Commercial real estate appraisals are usually very expensive. You will seldom see a commercial appraisal for less than $2,000; and $4,000 is probably the most common cost these days for commercial real estate loans of around $1 million. Some commercial real estate appraisals for very large projects can cost as much as $10,000 to $25,000. Yikes!
As a result, the borrower definitely does not want to have to pay for more than one appraisal. The wise borrower will therefore wait until the lender has issued an acceptable term sheet before paying for the appraisal.
A term sheet - also known as a conditional commitment letter, a proposal letter or a good faith letter - is a written expression of interest by a lender in making a commercial real estate loan and a good faith estimate of the eventual terms. A term sheet is not a commitment letter. It is not legally binding on the lender, but in practice it is a very positive and encouraging statement. If your borrower receives a term sheet, it generally means that his loan is going to be approved, assuming the property appraises for enough money and the toxic report comes back clear.
It is very important that neither the borrower nor his mortgage broker orders the appraisal on his own. In fact, under Federal law, a bank is not allowed to accept an appraisal ordered by either the borrower or his mortgage broker.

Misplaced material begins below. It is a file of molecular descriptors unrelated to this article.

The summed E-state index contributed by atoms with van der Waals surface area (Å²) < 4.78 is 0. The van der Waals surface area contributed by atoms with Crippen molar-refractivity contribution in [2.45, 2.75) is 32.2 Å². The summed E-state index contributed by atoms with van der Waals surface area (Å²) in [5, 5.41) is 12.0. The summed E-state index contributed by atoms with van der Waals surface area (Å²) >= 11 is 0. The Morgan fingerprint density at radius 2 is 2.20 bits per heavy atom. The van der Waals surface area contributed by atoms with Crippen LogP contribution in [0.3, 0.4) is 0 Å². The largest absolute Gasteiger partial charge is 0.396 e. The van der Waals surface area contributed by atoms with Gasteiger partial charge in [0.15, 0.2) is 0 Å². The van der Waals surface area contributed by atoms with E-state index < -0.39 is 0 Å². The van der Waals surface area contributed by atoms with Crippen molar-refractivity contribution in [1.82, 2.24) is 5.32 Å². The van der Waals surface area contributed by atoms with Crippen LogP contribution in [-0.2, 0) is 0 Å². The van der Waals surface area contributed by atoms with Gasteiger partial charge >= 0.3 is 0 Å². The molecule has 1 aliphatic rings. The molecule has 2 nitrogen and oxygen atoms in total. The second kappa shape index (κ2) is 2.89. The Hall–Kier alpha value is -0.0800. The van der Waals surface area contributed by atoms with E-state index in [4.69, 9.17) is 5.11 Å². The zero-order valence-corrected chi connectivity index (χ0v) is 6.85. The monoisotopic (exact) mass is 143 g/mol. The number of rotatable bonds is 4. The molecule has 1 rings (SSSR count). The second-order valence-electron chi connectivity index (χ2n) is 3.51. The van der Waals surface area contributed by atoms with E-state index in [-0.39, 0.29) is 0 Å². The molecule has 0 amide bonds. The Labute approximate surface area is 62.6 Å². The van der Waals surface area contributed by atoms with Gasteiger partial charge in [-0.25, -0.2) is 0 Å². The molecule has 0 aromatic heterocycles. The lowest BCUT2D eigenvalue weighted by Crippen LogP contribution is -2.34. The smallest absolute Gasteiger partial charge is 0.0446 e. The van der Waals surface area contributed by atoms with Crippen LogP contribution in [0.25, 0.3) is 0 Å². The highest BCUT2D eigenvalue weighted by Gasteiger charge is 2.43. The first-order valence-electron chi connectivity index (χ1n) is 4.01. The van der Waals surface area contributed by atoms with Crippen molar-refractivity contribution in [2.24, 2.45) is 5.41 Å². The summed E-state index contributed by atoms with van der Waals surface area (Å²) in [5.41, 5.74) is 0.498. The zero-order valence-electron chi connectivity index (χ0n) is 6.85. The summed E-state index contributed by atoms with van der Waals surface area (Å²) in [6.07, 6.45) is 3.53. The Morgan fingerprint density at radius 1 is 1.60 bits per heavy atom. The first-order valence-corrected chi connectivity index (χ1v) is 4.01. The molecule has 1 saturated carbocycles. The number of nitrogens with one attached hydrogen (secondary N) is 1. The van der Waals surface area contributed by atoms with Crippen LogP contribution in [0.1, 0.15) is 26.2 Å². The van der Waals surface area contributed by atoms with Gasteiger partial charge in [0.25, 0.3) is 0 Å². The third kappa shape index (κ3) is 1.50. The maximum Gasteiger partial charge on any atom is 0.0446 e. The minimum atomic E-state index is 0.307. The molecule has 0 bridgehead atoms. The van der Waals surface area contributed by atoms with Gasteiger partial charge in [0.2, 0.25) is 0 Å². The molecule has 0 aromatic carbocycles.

Do you remember the savings and loan crisis of the 1980's? When the Resolution Trust Corporation (RTC) looked at the loan files for all of those foreclosed commercial properties, they found that the appraisals used by the banks were garbage. Most of the appraisals were grossly over-inflated.
How did this happen? The borrowers and mortgage brokers had learned in the early 1980's to only hire commercial appraisers who consistently brought their appraisals in very high. The appraisers appreciated the repeat business of the borrowers and brokers, and in return they stretched their appraisals to bring their values in high. There was also outright appraisal fraud, where borrowers and brokers bribed unscrupulous appraisers to over-inflate their appraisals. The result was that the S&L's lost hundreds of billions of dollars.
In response, the Federal government passed the Federal Institutions Reform, Recovery and Enforcement Act (pronounced FIRE-E-A, like diarrhea). Under the terms of FIRREA, banks were no longer allowed to rely on any commercial appraisal ordered by the borrower or a mortgage broker. Private lenders, even though they were not covered by FIRREA, soon adopted the same principal.
Any commercial appraisal ordered by the borrower or broker is now assumed to be over-inflated and unreliable, even if the lender is familiar with the work of the appraiser.
Bottom line: Always allow the lender to order the commercial appraisal, and never agree to pay for the appraisal until the commercial lender has issued a term sheet.
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